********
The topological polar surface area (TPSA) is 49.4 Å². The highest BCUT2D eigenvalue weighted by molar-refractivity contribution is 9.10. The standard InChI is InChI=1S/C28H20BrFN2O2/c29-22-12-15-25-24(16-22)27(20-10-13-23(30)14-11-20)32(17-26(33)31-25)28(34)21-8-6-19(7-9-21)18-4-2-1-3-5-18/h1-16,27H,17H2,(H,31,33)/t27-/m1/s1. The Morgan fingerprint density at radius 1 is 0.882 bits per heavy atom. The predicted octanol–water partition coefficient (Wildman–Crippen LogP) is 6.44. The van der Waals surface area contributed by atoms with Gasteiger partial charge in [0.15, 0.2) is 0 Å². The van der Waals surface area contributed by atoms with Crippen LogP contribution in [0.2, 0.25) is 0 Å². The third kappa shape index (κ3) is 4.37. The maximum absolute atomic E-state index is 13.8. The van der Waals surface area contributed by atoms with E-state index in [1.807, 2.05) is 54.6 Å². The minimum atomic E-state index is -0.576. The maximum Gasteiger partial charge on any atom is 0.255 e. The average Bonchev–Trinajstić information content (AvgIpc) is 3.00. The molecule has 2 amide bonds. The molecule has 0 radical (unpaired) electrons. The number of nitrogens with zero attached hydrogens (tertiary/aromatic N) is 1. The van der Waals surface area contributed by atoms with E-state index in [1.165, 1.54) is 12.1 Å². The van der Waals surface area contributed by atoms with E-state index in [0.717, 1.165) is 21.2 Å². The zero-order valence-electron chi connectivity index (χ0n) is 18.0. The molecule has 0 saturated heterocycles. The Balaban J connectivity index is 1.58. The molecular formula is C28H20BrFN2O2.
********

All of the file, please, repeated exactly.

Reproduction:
The topological polar surface area (TPSA) is 49.4 Å². The highest BCUT2D eigenvalue weighted by molar-refractivity contribution is 9.10. The standard InChI is InChI=1S/C28H20BrFN2O2/c29-22-12-15-25-24(16-22)27(20-10-13-23(30)14-11-20)32(17-26(33)31-25)28(34)21-8-6-19(7-9-21)18-4-2-1-3-5-18/h1-16,27H,17H2,(H,31,33)/t27-/m1/s1. The Morgan fingerprint density at radius 1 is 0.882 bits per heavy atom. The predicted octanol–water partition coefficient (Wildman–Crippen LogP) is 6.44. The van der Waals surface area contributed by atoms with Gasteiger partial charge in [0.15, 0.2) is 0 Å². The van der Waals surface area contributed by atoms with Crippen LogP contribution in [0.2, 0.25) is 0 Å². The third kappa shape index (κ3) is 4.37. The maximum absolute atomic E-state index is 13.8. The van der Waals surface area contributed by atoms with E-state index in [1.807, 2.05) is 54.6 Å². The minimum atomic E-state index is -0.576. The maximum Gasteiger partial charge on any atom is 0.255 e. The average Bonchev–Trinajstić information content (AvgIpc) is 3.00. The molecule has 2 amide bonds. The molecule has 0 radical (unpaired) electrons. The number of nitrogens with zero attached hydrogens (tertiary/aromatic N) is 1. The van der Waals surface area contributed by atoms with E-state index in [1.165, 1.54) is 12.1 Å². The van der Waals surface area contributed by atoms with E-state index in [0.717, 1.165) is 21.2 Å². The zero-order valence-electron chi connectivity index (χ0n) is 18.0. The molecule has 0 saturated heterocycles. The Balaban J connectivity index is 1.58. The molecular formula is C28H20BrFN2O2.